If you are part of a cooperative system (family) and you are the rich uncle that is flush with resources, and other family members are not, then you may need to support the other members of the family at times.

Due to your wealth and position, the benefits of participating in the system may not be that noticeable to you because most of your resources are flowing out of your family and into others. The only thing you seem to be gaining are other people’s problems.
Whose responsibility is it to solve other people’s problems? If you are part of a cooperative systemsnfort where everyone is supposed to help each other, then it is the responsibility the group to work together to address these issues.

When the backbone of your economic system, the working and manufacturing class, doesn’t see an apparent benefit to participating in this family, they may decide that there isn’t much value in it for them. Particularly when they see job opportunities and resources disappearing or being shifted to other parts of the family. Add crumbling infrastructure and politicians that may be more focused on what’s happening abroad than what is happening at home to this and you have a complex problem on your hands.

Now, add one more stressor to the equation: more people that want access to freedom, safety, jobs, goods, services, and infrastructure that you have known and enjoyed all of your life. And there’s one more thing… they may not have the same values as you or speak the same language.

The internationalist politician’s response may be that we need to do what we can to help others, but the working class position and the politicians who represent them may take a different view since they are using up their resources and affecting their already stressed way of life.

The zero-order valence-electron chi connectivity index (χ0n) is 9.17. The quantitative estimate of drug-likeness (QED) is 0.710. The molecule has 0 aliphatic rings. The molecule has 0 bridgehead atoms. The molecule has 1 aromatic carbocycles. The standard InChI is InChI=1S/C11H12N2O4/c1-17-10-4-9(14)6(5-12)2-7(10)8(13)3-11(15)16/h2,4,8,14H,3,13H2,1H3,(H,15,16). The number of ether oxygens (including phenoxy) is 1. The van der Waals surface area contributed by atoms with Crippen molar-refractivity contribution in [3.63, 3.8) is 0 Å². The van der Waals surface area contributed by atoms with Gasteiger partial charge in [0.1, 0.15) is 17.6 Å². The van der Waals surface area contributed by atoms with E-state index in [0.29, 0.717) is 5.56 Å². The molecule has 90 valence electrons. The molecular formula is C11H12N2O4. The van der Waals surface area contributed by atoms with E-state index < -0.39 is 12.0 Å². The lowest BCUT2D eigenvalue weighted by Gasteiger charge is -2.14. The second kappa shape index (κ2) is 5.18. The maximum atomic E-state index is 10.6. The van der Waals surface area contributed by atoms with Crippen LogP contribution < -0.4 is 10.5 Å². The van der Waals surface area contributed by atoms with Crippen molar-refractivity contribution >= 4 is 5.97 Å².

What do you do?

Continue to supply the other members of your family with the resources they need to survive at the expense of the happiness of your own people—and continue to bring in people from outside of the family into your organization.

Or withdraw from the family so that you don’t have to worry about what the rest of the family is doing. This will also give you the freedom to do what you want with your money and resources.

What is the right answer? It’s hard to say and it really depends on what you are trying to achieve.

If we are going to progress as a civilization then we need to learn how to help others and overcome differences between people. Perhaps the answer lies between what is currently the EU and a complete withdrawal from the organization. Maybe learning to balance both perspectives is the real challenge.

So, the real question to be solved may be:  how do you effectively balance the needs of the state and its people and the greater goals of the international family to which it belongs?

A vision and view of the future may help, too. But the path forward and the leaders to take us there haven’t fully emerged.


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